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Lamorte v. Mansfield

decided: January 14, 1971.

WILLARD J. LAMORTE, PETITIONER,
v.
HON. WALTER R. MANSFIELD, JUDGE OF THE UNITED STATES DISTRICT COURT FOR THE SOUTHERN DISTRICT OF NEW YORK, RESPONDENT



Moore, Friendly and Hays, Circuit Judges.

Author: Friendly

FRIENDLY, Circuit Judge:

Willard J. LaMorte, president and director of the Shattuck Denn Mining Corporation, is a defendant in actions now pending in the District Court for the Southern District of New York, which were brought by Alan Zients and other stockholders for alleged violations of the federal securities laws. In the course of taking LaMorte's deposition prior to trial, plaintiffs' attorneys inquired whether LaMorte possessed a copy of the transcript of testimony he had given in 1967, under subpoena, in a nonpublic investigation being conducted by the Securities and Exchange Commission, pursuant to § 20(a) of the Securities Act of 1933 and § 21(a) of the Securities Exchange Act of 1934, in the Matter of Shattuck Denn Mining Corp. Although LaMorte's counsel in the 1967 investigation had obtained, with the SEC's consent, copies of the transcript, which were in the possession of LaMorte's present counsel at all times here relevant, the latter halted any further inquiry into the matter, saying:

The copy is in the possession of counsel and counsel declines to produce it if that is the thrust of this area for the interrogation on the ground that it is a confidential communication. It is a nonpublic record all in accordance with certain communications that were sent to the court, copies of which were sent to counsel and that is the basis of the refusal.

After further communications between counsel for both parties and the judge as to the proper disposition of plaintiffs' request, Judge Mansfield ordered that defendant LaMorte turn over his copies of the transcript to plaintiffs and any co-defendants who requested them. LaMorte then petitioned this court for a writ of mandamus to require the judge to vacate this order as beyond his power and as an abuse of discretion. We called for an answer, F.R.A.P. 21(b), and heard argument. At the conclusion of this we denied the petition but stated that since the issue appears to be a recurring one, see White v. Jaegerman, 51 F.R.D. 161 (S.D.N.Y.1970), we would file an opinion for the benefit of the bar and of other district judges before whom a similar question may arise.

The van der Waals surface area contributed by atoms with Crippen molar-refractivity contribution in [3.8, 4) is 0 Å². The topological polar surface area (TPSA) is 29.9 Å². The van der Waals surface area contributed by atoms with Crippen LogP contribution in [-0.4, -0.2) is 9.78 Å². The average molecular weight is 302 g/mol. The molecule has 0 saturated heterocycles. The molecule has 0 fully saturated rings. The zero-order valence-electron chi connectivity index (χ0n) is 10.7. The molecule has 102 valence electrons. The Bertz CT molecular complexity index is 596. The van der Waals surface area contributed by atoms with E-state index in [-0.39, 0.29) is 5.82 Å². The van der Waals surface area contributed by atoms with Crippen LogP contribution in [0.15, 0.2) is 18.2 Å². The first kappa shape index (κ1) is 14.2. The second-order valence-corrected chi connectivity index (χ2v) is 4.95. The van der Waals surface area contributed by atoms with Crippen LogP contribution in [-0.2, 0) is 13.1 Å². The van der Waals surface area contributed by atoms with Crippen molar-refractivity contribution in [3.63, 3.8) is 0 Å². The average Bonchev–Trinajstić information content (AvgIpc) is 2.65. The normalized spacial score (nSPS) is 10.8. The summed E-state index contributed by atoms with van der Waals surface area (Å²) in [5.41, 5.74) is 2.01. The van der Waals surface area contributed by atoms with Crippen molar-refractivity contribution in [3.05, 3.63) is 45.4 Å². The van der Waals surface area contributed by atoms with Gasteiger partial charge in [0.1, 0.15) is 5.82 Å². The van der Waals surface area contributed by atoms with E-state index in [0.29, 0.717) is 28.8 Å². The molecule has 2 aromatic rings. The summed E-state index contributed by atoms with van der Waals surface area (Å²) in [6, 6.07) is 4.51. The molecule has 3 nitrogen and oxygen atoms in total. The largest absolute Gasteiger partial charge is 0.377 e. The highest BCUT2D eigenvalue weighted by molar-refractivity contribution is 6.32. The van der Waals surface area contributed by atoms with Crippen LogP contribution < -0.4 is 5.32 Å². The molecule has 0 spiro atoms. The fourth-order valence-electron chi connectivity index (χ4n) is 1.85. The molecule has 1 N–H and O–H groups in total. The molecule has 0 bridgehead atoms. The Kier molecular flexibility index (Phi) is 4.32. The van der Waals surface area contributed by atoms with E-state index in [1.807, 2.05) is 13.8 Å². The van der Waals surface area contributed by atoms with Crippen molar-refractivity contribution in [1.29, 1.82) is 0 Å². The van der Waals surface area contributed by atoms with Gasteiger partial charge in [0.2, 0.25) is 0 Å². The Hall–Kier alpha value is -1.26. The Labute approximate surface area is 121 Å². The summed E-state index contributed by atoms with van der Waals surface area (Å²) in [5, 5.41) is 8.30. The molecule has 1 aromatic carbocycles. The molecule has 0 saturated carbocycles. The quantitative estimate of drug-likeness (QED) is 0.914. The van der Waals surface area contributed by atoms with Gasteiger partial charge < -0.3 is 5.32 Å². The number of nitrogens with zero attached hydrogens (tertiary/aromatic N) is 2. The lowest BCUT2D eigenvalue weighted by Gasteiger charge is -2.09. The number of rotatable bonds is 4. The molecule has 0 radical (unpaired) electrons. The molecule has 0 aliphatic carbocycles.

Petitioner relies principally on federal statutes and SEC regulations designed to preserve the secrecy of administrative investigations when this is necessary for proper discharge of the agency's functions. The thrust of his argument is that by availing himself of the opportunity, provided both by statute, 5 U.S.C. § 555(c), and regulation, 17 C.F.R. § 203.6, to obtain under some circumstances a transcript of his testimony before the SEC in a nonpublic investigation, he did not thereby forfeit his alleged privilege to maintain the confidentiality of this testimony.

In order to preserve the confidentiality of information it acquires in certain investigatory proceedings, the SEC promulgated regulations, 2 F.R. 1877 (1937), 2 F.R. 2053 (1937), amended in 1961 to cover specifically such nonpublic records as are here at issue, 26 F.R. 3102: